3

I can determine where pip installs package binaries/scripts with pip3 install --user mypackage using:

$(python3 -m site --user-base)/bin

Is there a mechanism for determining where non-user binaries/scripts get installed (e.g. pip3 install mypackage) get installed?

Note that I'm only interested in where the binaries/scripts get installed and NOT where the library code gets installed.

Update:

The objective is to ensure that that the PATH environment variable contains the folder where the binaries/scripts get installed as this has caused some issues in the past for me.

Update 2:

$ python3 -c "import sysconfig; print(sysconfig.get_path('scripts'))"
/usr/local/Cellar/python@3.8/3.8.5/Frameworks/Python.framework/Versions/3.8/bin

$ python3 -c "from pip._internal.locations import bin_py; print(bin_py)"
/usr/local/Cellar/python@3.8/3.8.5/Frameworks/Python.framework/Versions/3.8/bin

However, pip3 installs into /usr/local/bin

Note that:

$ which pip3
/usr/local/bin/pip3
$ which python3
/usr/local/bin/python3
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  • import mypackage; mypackage.__ file__ – Sergey Bushmanov Oct 3 at 11:13
  • Thanks @sergey. I have updated the question to clarify that this approach may not work for me. – Chris Snow Oct 3 at 11:16
  • This is surprising behavior, to me. I am not familiar with mac and homebrew though. -- Are you sure that the pip3 script corresponds to the python3 binary? Where are binaries/scripts installed when you call python3 -m pip install Something? -- snarky.ca/why-you-should-use-python-m-pip – sinoroc Oct 19 at 8:53
  • You also might want to check the outputs of python3 -m site and python3 -m sysconfig? – sinoroc Oct 19 at 8:58
2
+75

pip's Source

pip's source code at _internal/locations.py shows how the system bin path is resolved: https://github.com/pypa/pip/blob/3fe826c699d85eccc7ebf16f4d86c851b2a1e705/src/pip/_internal/locations.py#L63-L91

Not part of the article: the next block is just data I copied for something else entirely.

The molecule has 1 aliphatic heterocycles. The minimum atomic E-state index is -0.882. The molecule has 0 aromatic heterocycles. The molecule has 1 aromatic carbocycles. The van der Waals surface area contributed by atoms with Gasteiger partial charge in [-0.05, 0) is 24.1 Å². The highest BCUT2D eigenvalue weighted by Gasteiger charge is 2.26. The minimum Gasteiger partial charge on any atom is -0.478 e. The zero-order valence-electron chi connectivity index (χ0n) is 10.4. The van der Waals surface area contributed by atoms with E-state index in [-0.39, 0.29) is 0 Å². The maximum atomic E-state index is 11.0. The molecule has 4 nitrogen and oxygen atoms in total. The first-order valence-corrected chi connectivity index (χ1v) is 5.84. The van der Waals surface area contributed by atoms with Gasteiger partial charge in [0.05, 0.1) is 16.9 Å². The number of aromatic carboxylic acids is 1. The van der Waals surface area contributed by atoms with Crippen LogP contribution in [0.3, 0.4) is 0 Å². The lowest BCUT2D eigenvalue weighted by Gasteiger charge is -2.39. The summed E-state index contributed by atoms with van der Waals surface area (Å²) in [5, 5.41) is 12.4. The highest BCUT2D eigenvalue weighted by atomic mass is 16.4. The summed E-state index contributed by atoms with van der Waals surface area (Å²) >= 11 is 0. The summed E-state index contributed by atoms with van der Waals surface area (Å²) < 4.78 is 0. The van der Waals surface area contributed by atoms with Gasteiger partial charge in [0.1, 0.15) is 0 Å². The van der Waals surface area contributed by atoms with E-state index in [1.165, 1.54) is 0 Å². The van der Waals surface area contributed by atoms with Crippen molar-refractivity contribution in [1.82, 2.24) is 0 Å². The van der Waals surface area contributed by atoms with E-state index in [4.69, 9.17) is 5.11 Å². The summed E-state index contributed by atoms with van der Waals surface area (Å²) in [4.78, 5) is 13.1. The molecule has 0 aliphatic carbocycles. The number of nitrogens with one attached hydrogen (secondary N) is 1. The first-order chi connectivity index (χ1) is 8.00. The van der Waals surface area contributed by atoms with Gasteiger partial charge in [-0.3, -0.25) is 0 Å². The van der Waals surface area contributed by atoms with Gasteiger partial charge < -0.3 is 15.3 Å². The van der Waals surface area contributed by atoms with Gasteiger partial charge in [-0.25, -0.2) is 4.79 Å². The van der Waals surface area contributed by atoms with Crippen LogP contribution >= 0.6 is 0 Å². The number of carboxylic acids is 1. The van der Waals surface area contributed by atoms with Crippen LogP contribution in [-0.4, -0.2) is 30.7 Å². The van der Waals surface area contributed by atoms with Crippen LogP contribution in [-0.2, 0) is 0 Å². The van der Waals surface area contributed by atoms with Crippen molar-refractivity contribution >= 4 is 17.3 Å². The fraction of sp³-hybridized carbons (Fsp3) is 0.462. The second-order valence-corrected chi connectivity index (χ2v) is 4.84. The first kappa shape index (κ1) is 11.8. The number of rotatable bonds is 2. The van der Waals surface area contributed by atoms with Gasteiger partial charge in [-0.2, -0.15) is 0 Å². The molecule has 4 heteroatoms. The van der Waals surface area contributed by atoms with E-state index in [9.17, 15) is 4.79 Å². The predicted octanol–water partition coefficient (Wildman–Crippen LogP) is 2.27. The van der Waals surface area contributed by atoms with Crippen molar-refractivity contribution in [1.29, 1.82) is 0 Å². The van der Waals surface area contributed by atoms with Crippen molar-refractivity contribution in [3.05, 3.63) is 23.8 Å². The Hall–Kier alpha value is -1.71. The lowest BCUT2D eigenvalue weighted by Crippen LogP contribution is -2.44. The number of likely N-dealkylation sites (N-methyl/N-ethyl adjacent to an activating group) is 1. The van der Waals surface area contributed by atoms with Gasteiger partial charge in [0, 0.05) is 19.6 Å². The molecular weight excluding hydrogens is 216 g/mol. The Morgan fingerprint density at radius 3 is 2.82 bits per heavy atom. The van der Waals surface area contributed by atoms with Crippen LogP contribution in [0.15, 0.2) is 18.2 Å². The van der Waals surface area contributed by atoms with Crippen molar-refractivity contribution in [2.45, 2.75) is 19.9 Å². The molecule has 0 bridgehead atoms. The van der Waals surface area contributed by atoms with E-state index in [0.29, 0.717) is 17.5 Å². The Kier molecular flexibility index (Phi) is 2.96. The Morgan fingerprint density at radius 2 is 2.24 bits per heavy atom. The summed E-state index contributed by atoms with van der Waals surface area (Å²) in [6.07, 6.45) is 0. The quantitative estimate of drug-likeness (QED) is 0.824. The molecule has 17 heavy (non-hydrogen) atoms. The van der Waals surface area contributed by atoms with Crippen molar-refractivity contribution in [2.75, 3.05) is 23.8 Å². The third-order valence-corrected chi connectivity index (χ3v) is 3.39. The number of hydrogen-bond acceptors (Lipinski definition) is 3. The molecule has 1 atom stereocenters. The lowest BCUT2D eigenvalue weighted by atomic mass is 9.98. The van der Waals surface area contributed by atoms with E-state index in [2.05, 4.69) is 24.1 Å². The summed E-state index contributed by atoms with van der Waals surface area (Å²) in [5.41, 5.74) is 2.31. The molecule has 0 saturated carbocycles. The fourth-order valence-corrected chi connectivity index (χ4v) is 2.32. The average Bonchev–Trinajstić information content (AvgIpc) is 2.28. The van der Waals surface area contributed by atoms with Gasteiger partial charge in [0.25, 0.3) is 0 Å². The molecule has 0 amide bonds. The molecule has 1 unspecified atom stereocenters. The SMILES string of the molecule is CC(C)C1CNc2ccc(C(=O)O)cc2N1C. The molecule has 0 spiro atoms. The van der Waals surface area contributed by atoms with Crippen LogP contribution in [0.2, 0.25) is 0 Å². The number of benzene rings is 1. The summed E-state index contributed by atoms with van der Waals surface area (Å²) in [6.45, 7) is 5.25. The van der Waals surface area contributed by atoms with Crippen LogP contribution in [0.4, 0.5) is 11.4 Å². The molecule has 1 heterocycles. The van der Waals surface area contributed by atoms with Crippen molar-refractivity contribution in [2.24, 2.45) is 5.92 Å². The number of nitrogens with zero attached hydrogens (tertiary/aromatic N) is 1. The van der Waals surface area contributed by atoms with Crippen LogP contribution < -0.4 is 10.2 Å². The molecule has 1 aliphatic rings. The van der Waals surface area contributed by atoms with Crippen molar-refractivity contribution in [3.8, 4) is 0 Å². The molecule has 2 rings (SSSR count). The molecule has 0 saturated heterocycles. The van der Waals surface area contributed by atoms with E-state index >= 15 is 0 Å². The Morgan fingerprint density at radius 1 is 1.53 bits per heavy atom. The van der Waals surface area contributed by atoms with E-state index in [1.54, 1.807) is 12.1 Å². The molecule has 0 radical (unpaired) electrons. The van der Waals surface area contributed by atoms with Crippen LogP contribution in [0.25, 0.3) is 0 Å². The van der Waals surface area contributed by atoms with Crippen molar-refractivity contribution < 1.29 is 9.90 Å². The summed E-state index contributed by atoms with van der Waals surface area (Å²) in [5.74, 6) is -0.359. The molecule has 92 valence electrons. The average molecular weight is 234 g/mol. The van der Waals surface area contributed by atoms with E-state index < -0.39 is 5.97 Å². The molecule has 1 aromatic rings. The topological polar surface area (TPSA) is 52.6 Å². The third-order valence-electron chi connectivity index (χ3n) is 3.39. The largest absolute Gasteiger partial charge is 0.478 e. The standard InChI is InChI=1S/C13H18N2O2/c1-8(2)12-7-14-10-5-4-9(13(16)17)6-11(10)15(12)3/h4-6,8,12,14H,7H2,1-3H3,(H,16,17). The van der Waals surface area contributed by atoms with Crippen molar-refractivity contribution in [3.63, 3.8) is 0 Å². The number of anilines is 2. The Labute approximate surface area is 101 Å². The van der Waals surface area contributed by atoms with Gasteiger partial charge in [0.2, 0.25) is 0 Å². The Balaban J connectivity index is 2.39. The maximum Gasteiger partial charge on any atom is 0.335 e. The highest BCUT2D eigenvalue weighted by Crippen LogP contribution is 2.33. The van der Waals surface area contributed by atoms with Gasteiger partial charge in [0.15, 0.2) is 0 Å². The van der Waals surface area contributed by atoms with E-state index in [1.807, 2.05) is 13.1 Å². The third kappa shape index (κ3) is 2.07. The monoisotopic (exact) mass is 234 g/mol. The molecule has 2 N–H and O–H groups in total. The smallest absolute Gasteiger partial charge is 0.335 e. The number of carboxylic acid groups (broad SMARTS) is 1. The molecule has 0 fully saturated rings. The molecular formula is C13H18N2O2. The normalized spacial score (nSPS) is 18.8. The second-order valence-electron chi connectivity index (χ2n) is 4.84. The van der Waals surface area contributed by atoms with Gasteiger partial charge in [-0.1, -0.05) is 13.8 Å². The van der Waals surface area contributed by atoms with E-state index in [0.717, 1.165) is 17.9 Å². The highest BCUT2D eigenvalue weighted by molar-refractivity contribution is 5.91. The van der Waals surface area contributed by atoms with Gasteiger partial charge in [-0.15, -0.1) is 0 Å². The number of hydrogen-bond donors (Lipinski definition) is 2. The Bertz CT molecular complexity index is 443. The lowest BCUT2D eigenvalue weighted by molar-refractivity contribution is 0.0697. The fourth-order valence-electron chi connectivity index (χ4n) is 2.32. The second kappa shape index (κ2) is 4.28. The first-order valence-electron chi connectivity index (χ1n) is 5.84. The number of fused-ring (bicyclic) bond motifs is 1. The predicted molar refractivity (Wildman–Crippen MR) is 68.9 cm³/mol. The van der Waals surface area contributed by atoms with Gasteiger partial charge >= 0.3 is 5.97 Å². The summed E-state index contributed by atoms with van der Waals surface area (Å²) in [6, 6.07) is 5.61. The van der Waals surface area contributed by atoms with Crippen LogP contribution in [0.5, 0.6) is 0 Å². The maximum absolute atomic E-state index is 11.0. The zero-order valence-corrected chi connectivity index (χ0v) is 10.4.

if WINDOWS:
    bin_py = os.path.join(sys.prefix, 'Scripts')
    bin_user = os.path.join(user_site, 'Scripts')
    # buildout uses 'bin' on Windows too?
    if not os.path.exists(bin_py):
        bin_py = os.path.join(sys.prefix, 'bin')
        bin_user = os.path.join(user_site, 'bin')
else:
    bin_py = os.path.join(sys.prefix, 'bin')
    bin_user = os.path.join(user_site, 'bin')

    # Forcing to use /usr/local/bin for standard macOS framework installs
    # Also log to ~/Library/Logs/ for use with the Console.app log viewer
    if sys.platform[:6] == 'darwin' and sys.prefix[:16] == '/System/Library/':
        bin_py = '/usr/local/bin'

Some additional documentation on sys.prefix is available here: https://docs.python.org/3/library/sys.html#sys.prefix

According to the Git History, this resolution behavior has not been touched since some time in 2017. Trying to trace the usage of this variable does not seem to indicate this variable is exposed using pip directly through a command.


A Solution

Since this does not appear to be exposed directly in the CLI, you could import the script to access the resolved bin location:

python -c "from pip._internal.locations import bin_py; print(bin_py)"

For example:

  • On Linux:

    $ python -c "from pip._internal.locations import bin_py; print(bin_py)"
    /usr/local/bin
    

    This appears to match the location of where scripts are installed packages that have a script/bin. E.g.

    • system-installed:
    $ pip install uvicorn >/dev/null && which uvicorn
    /usr/local/bin/uvicorn
    
    • user-installed:
    $ pip install --user uvicorn >/dev/null && find "$(python3 -m site --user-base)/bin"
    /root/.local/bin
    /root/.local/bin/uvicorn
    
  • On Windows:

    $ python -c "from pip._internal.locations import bin_py; print(bin_py)"
    C:\Users\[REDACTED]\AppData\Local\Programs\Python\Python38\Scripts
    

This method also works for finding the bin directory of a virtual environment.

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  • 1
    Relying on implementation details and internal APIs is prone to failure in the future. – sinoroc Oct 16 at 20:01
  • @sinroc you can copy the relevant code from pip._internal.locations and make your own script/library. – pbacterio Oct 21 at 13:40
2

This has already been answered here (but I can't "close as duplicate", since there is a bounty):

https://stackoverflow.com/a/62167797/11138259


I believe the canonical way (going forward) is to use sysconfig.get_path(...). Depending on what is needed exactly, it is possible to combine scheme and name. So maybe for your exact use case:

import sysconfig

scripts_path = sysconfig.get_path('scripts')
print(scripts_path)

As a one-liner from the shell:

python -c "import sysconfig; print(sysconfig.get_path('scripts'))"

Other things that might help identify the correct directory:

python -m site
python -m sysconfig

References:

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